It came to me, after reading a family tree which was mine, by someone else, that gave my great-grandmother an extra child that she would have given birth to in Ireland, when she was in fact in Montreal.  I was frustrated by the assumption because of a common name, not thinking that in that part of Ireland the last name was more common, and the first names of Mary and Patrick far too common to many families.  I wanted to scream.  I tried emailing the author, but he only took part of what I said to correct another part of the history.  And this led me to some introspection.

What of the individual stories of my ancestors, who would tell them, and would they come from careful research, and presented in a way so as to illustrate their life, and also give the reader a place to check the facts?  Who would do this?  Well, really, since I trust my research skills, and my historical writing skills (after all I do this for a living) it would have to be me.  But what kind of format?  Then I thought to use the Dictionary of Canadian Biography as a sort of a template.

So I have now been carefully writing small biographies of individuals I feel I have enough information about, and who are now deceased.  I started with my parents, as a way to ease out the kinks, figure out how to say it. I won’t be publishing them here.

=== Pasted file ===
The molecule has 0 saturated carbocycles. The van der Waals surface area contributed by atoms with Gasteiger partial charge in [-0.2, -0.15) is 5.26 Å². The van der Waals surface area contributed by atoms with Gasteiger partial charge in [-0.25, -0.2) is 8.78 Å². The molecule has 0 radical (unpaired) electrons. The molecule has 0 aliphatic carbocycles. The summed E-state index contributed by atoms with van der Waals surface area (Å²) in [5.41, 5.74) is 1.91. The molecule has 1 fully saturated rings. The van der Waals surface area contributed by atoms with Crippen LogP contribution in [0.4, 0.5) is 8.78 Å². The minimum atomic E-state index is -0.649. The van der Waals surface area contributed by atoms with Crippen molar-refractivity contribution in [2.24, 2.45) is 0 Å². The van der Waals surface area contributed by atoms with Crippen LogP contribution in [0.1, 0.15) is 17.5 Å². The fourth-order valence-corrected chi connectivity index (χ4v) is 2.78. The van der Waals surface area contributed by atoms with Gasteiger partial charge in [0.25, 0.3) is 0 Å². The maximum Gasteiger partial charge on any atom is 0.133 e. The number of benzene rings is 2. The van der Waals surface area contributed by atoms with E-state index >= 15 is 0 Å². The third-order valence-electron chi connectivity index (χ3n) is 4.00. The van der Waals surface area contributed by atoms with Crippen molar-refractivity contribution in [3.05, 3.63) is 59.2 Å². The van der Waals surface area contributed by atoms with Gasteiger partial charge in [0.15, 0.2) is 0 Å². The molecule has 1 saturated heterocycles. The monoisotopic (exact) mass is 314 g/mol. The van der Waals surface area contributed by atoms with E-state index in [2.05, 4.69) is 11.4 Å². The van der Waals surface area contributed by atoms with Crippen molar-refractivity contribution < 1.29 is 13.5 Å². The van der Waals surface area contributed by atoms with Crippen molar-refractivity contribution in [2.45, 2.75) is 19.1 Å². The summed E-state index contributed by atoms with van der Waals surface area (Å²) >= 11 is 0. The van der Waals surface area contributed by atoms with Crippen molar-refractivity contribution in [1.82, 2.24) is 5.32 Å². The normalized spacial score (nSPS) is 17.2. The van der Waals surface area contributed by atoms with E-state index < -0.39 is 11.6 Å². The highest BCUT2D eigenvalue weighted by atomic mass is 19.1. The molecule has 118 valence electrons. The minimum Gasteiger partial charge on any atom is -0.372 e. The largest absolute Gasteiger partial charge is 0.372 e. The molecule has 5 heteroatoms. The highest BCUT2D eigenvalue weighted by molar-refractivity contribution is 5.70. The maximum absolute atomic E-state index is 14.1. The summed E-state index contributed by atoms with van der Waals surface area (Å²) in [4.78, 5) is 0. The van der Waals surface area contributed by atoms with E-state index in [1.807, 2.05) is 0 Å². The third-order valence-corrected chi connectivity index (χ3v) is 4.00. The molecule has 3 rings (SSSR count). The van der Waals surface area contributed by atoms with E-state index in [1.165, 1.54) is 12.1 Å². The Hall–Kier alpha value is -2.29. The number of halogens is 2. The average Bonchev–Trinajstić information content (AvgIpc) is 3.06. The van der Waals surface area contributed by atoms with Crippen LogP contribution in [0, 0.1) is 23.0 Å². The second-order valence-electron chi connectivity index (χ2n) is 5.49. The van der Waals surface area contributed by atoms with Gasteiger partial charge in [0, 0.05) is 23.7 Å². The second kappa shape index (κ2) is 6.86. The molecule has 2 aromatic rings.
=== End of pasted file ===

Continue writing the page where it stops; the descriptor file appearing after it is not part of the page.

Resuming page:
There have been problems writing these small biographies though, and that is that the information I am finding for the women in my family is far more sparse than that of the men.  The tendency of records – specifically genealogical ones – is that the men are more important.  They are the heads of households, they are the ones who most likely held the only paid employment, and of course, they are often the only parent listed on baptismal records.  I try and balance this as much as possible, but there is a limit to my skills, and the records.  Sometimes I have chosen to highlight the man, but the biography is really the family unit.  And so there it is.

First one – Richard Baron